Grace – Well, of all the Archie crew, I love, love, love Jughead. No matter who interprets him, I feel like I totally relate. I had been trying to find a project to work on with editor Alex Segura. First it was a standard Jughead series with a very grounded plot, and it wasn’t a fit. We stayed in touch, meaning I persistently hounded him and begged for a chance to play with the Archie cast. It was actually his idea for me to revisit those stories and see if I had my take on Jughead needing to put on his time travel cap.
What is it about Jughead and January’s relationship that has connected with readers?
Grace – I’ll just be blunt: I think at face value it’s because January idolizes Jughead, and Jughead loves the access to a future where he’s an iconic historical figure. That being said, I truly think that fans enjoy seeing Jughead get to play the lead in an action story with an equally zingy co-captain. He totally respects January, and their chemistry is unique.
Derek, obviously you have a great deal of experience in working with these characters, how will you approach your art for this book differently than your traditional Jughead work, if at all?
Charm – I’m treating this a whole new thing visually. For every character and location that comes up, I try to take a new look and do something different than we did before. I’m really excited for what’s coming with the different time periods and different takes on the established characters that we’ll be seeing. Also, it’s hard to believe, but The CW’s Riverdale wasn’t around when I started on Jughead the first time, so that’s a whole new aspect of Archie history to take inspiration from.
Are you personally a fan of the sci-fi comedy genre? If so, what are some of your influences?
Grace – You know, I never even made the connection that there was a category for that genre! But yeah, for sure! Bill & Ted is obviously a hallmark. Is Back to the Future sci-fi comedy, or just a sci-fi movie that happens to be funny? I really liked Russian Doll. The humor and character play in Firefly still sticks with me. Thor: Ragnarok was absolutely amazing and hilarious and deeeeeeply sci-fi. I need to spend more time with Future Man, man.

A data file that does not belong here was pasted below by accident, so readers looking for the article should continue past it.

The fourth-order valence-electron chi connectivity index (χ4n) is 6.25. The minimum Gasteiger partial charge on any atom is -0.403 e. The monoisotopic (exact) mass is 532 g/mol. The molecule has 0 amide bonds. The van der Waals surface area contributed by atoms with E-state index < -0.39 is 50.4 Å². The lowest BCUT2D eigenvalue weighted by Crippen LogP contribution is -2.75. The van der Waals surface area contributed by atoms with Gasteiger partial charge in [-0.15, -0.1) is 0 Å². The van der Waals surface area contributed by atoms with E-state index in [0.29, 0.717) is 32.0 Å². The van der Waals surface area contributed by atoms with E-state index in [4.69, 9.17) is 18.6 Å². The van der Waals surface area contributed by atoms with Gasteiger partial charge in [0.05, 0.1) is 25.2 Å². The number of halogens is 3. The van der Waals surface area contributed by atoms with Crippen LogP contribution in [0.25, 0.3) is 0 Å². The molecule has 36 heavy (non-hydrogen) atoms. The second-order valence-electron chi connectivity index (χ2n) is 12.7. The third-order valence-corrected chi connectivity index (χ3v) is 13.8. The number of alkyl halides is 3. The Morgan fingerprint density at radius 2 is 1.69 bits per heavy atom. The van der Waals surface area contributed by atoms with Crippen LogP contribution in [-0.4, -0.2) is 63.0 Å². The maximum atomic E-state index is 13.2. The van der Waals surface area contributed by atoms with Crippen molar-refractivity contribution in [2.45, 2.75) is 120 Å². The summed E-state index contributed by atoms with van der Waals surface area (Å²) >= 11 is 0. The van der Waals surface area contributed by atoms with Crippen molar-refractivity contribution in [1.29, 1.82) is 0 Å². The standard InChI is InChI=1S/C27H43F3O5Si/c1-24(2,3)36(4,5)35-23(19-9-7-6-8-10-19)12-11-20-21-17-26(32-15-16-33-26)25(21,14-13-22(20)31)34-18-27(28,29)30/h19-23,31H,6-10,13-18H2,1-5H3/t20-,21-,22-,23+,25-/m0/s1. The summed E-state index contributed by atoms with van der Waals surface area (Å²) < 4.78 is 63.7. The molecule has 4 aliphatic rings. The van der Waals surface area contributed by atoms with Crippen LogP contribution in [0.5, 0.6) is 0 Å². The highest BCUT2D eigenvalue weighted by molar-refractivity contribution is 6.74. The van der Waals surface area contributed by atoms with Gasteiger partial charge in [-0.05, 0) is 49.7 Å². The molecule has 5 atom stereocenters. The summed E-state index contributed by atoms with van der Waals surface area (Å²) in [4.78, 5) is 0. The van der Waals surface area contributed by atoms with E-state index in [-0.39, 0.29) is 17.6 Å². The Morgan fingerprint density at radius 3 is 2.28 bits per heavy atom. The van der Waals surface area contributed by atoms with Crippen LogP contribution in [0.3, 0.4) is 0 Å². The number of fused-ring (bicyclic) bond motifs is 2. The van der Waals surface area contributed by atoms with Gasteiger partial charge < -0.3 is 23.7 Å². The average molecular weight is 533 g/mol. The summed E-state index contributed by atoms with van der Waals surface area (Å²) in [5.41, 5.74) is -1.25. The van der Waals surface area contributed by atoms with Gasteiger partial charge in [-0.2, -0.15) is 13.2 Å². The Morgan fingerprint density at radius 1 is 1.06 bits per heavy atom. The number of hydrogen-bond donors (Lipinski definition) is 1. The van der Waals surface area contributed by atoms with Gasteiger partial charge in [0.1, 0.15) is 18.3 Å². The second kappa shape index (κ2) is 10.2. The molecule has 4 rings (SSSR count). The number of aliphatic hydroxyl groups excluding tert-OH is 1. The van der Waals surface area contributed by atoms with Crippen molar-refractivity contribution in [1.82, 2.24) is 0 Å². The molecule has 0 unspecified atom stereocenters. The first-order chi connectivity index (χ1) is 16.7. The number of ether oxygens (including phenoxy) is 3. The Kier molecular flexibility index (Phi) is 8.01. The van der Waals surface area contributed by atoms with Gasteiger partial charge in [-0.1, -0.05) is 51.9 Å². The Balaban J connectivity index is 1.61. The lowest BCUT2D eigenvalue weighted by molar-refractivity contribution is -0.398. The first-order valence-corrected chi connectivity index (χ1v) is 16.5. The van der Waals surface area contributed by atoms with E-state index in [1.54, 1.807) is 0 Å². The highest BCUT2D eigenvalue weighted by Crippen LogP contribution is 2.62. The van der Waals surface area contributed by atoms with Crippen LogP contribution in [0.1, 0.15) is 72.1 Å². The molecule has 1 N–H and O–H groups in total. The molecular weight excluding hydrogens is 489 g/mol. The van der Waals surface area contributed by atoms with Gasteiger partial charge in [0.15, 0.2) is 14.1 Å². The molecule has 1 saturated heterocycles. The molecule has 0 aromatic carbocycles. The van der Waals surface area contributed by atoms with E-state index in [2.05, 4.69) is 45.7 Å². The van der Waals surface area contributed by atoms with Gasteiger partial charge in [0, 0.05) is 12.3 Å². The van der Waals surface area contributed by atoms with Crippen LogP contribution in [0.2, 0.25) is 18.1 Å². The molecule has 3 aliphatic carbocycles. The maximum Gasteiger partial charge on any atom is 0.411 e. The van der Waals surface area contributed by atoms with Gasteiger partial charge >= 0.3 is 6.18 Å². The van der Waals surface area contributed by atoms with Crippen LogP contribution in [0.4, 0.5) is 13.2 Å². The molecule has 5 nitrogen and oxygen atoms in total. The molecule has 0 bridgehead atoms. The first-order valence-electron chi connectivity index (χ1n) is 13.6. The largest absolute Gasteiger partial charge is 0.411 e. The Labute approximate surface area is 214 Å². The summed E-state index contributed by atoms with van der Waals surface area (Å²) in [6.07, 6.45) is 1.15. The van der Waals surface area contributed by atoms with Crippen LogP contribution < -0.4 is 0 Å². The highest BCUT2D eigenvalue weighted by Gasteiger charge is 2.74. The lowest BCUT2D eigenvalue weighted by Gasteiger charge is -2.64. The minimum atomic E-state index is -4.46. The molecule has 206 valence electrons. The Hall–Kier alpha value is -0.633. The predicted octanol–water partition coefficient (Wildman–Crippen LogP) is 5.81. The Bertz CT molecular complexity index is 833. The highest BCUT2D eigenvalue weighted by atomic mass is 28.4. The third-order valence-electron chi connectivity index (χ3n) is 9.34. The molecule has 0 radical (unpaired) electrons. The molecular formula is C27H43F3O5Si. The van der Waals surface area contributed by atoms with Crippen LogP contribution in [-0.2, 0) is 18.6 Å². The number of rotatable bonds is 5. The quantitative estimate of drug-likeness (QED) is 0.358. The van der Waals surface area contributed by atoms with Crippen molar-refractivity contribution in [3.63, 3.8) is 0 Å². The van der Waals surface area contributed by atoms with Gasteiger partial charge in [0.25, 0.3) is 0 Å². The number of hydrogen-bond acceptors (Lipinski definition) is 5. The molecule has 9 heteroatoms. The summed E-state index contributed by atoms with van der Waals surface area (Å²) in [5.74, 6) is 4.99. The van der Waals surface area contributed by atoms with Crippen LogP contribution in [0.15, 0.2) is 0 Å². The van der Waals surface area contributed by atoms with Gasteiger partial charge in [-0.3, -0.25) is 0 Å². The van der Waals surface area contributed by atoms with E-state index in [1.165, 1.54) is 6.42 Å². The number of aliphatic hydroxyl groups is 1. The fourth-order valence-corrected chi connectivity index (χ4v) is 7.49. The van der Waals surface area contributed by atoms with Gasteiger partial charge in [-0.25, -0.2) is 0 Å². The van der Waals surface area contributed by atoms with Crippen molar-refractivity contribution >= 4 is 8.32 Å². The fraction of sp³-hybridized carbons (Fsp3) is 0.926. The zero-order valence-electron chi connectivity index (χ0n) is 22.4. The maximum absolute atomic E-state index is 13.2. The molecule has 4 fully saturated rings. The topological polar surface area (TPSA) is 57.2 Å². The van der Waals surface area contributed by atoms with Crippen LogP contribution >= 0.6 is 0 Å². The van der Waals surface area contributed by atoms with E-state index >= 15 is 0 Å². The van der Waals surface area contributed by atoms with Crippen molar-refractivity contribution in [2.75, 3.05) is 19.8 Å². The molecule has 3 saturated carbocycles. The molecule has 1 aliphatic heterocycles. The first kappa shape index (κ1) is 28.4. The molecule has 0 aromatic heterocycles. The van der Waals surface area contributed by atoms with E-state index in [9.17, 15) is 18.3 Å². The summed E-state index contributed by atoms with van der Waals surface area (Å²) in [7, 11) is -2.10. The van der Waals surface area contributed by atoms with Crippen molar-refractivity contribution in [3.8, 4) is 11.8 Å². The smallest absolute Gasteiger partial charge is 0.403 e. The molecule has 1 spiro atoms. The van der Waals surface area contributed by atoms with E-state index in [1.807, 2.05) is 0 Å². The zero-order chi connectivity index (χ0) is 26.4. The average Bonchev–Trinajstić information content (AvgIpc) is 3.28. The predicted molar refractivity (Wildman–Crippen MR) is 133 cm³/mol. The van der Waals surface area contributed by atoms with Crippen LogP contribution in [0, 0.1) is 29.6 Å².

What are some science fiction works you draw influence from, and can we expect to see nods to these in this new series?
Charm – Back to the Future has been a really big one, obviously, but mainly for the tone. Sina’s scripts are so quick and fun and it’s the same kind of vibe where Doc Brown just has a time machine car and it’s beside the point because things are happening and you just have to keep up with the story and have fun.
Why do you think Jughead’s Time Police has gathered such a cult following since its initial run?
Grace – Everyone loves a good time travel story, and I think Jughead’s really the only character in that cast who would revel in the fun of it all. Plus, the 29th century is such a cool place to be. That’s what I’m most excited about with this series — we’ll be spending a good amount of time in the future, and exploring what that world looks like. Derek has already turned in some amazing work, and I too am now trying to figure out how jump forward by a few months to June and see readers’ reactions!
What can you tell us about what to expect with this series?
Grace – Anybody who has read my work over at Marvel Comics knows I have a deep understanding of how complicated time travel can be, and how much fun divergent timelines can be, too! I learned a lot at the House of Ideas, and I’m excited to basically crib “Days of Future Past” for the Archieverse.
Just kidding. I’m gonna have time-displaced Riverdale middle school students show up. I tease! But, for real? There may be some pouches in the series.
Jughead’s Time Police hits stores on June 12th, and Den of Geek has your exclusive first look at variant covers from Tyler Boss, Robert Hack with Kelly Fitzpatrick, Tracy Yardley, and Francesco Francavilla. Take a look:
We’ll have more on Jughead’s Time Police in the months ahead….or is that five minutes ago? This time travel stuff gets confusing quick.